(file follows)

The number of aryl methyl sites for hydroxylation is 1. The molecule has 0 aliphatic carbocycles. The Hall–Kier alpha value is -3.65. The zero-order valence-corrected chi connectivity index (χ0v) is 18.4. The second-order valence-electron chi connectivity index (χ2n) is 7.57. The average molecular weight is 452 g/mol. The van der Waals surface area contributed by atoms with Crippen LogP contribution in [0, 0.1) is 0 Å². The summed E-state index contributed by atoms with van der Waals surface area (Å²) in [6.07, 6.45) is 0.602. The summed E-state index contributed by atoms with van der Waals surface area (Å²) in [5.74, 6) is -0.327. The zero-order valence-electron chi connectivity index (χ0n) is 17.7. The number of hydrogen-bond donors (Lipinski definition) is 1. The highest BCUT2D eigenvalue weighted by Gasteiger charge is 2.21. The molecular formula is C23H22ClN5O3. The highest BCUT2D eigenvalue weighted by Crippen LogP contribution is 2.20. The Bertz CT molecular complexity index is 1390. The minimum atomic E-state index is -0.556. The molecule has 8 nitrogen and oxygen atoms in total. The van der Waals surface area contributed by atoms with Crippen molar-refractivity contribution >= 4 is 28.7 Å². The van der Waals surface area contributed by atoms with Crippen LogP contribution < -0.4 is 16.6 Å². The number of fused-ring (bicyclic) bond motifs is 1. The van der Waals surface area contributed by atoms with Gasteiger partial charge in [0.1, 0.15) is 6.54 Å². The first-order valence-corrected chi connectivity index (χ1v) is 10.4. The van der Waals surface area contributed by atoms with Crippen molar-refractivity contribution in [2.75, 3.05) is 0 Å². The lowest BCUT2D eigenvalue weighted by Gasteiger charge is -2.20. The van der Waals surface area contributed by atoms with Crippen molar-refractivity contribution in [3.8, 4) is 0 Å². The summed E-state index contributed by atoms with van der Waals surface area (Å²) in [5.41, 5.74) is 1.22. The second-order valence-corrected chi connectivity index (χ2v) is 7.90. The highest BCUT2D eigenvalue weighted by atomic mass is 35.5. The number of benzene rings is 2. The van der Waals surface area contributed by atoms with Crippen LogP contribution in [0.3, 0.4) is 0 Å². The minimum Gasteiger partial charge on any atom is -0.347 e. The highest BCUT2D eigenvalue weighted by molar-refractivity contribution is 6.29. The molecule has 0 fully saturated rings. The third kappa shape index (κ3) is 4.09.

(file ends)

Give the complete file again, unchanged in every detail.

The number of aryl methyl sites for hydroxylation is 1. The molecule has 0 aliphatic carbocycles. The Hall–Kier alpha value is -3.65. The zero-order valence-corrected chi connectivity index (χ0v) is 18.4. The second-order valence-electron chi connectivity index (χ2n) is 7.57. The average molecular weight is 452 g/mol. The van der Waals surface area contributed by atoms with Crippen LogP contribution in [0, 0.1) is 0 Å². The summed E-state index contributed by atoms with van der Waals surface area (Å²) in [6.07, 6.45) is 0.602. The summed E-state index contributed by atoms with van der Waals surface area (Å²) in [5.74, 6) is -0.327. The zero-order valence-electron chi connectivity index (χ0n) is 17.7. The number of hydrogen-bond donors (Lipinski definition) is 1. The highest BCUT2D eigenvalue weighted by Gasteiger charge is 2.21. The molecular formula is C23H22ClN5O3. The highest BCUT2D eigenvalue weighted by Crippen LogP contribution is 2.20. The Bertz CT molecular complexity index is 1390. The minimum atomic E-state index is -0.556. The molecule has 8 nitrogen and oxygen atoms in total. The van der Waals surface area contributed by atoms with Crippen molar-refractivity contribution >= 4 is 28.7 Å². The van der Waals surface area contributed by atoms with Crippen LogP contribution < -0.4 is 16.6 Å². The number of fused-ring (bicyclic) bond motifs is 1. The van der Waals surface area contributed by atoms with Gasteiger partial charge in [0.1, 0.15) is 6.54 Å². The first-order valence-corrected chi connectivity index (χ1v) is 10.4. The van der Waals surface area contributed by atoms with Crippen molar-refractivity contribution in [2.75, 3.05) is 0 Å². The lowest BCUT2D eigenvalue weighted by Gasteiger charge is -2.20. The van der Waals surface area contributed by atoms with Crippen molar-refractivity contribution in [3.8, 4) is 0 Å². The summed E-state index contributed by atoms with van der Waals surface area (Å²) in [5.41, 5.74) is 1.22. The second-order valence-corrected chi connectivity index (χ2v) is 7.90. The highest BCUT2D eigenvalue weighted by atomic mass is 35.5. The number of benzene rings is 2. The van der Waals surface area contributed by atoms with Crippen LogP contribution in [0.3, 0.4) is 0 Å². The minimum Gasteiger partial charge on any atom is -0.347 e. The highest BCUT2D eigenvalue weighted by molar-refractivity contribution is 6.29. The molecule has 0 fully saturated rings. The third kappa shape index (κ3) is 4.09.